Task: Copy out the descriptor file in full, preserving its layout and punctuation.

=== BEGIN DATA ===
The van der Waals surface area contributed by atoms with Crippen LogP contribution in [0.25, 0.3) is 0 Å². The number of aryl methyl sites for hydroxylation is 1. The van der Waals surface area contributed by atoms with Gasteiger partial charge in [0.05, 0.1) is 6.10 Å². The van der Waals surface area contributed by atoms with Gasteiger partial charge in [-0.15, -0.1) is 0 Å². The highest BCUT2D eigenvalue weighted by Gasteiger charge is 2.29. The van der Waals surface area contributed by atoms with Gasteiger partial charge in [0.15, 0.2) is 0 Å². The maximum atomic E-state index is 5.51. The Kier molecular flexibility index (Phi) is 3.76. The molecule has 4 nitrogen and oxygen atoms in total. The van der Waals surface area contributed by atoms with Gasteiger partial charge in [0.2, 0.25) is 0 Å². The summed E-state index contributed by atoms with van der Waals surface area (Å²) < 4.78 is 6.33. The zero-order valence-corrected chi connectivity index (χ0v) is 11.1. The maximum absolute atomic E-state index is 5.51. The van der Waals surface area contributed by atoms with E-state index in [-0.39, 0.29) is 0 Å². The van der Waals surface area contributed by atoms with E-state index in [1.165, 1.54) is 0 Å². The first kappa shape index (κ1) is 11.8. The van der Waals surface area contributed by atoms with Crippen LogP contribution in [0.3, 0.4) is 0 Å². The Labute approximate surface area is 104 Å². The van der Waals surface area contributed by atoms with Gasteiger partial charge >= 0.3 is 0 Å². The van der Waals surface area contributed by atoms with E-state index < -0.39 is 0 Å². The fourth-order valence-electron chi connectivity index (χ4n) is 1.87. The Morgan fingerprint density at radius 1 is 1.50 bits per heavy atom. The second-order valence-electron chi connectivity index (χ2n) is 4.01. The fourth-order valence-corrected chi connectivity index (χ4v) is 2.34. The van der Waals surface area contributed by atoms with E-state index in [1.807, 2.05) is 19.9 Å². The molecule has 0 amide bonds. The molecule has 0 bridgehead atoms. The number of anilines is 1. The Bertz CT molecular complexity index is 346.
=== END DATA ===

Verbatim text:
The van der Waals surface area contributed by atoms with Crippen LogP contribution in [0.25, 0.3) is 0 Å². The number of aryl methyl sites for hydroxylation is 1. The van der Waals surface area contributed by atoms with Gasteiger partial charge in [0.05, 0.1) is 6.10 Å². The van der Waals surface area contributed by atoms with Gasteiger partial charge in [-0.15, -0.1) is 0 Å². The highest BCUT2D eigenvalue weighted by Gasteiger charge is 2.29. The van der Waals surface area contributed by atoms with Gasteiger partial charge in [0.15, 0.2) is 0 Å². The maximum atomic E-state index is 5.51. The Kier molecular flexibility index (Phi) is 3.76. The molecule has 4 nitrogen and oxygen atoms in total. The van der Waals surface area contributed by atoms with Gasteiger partial charge in [0.2, 0.25) is 0 Å². The summed E-state index contributed by atoms with van der Waals surface area (Å²) < 4.78 is 6.33. The zero-order valence-corrected chi connectivity index (χ0v) is 11.1. The maximum absolute atomic E-state index is 5.51. The van der Waals surface area contributed by atoms with E-state index in [-0.39, 0.29) is 0 Å². The van der Waals surface area contributed by atoms with E-state index in [1.165, 1.54) is 0 Å². The first kappa shape index (κ1) is 11.8. The van der Waals surface area contributed by atoms with Crippen LogP contribution in [0.3, 0.4) is 0 Å². The Labute approximate surface area is 104 Å². The van der Waals surface area contributed by atoms with Gasteiger partial charge >= 0.3 is 0 Å². The van der Waals surface area contributed by atoms with E-state index < -0.39 is 0 Å². The fourth-order valence-electron chi connectivity index (χ4n) is 1.87. The Morgan fingerprint density at radius 1 is 1.50 bits per heavy atom. The second-order valence-electron chi connectivity index (χ2n) is 4.01. The fourth-order valence-corrected chi connectivity index (χ4v) is 2.34. The van der Waals surface area contributed by atoms with E-state index in [1.807, 2.05) is 19.9 Å². The molecule has 0 amide bonds. The molecule has 0 bridgehead atoms. The number of anilines is 1. The Bertz CT molecular complexity index is 346.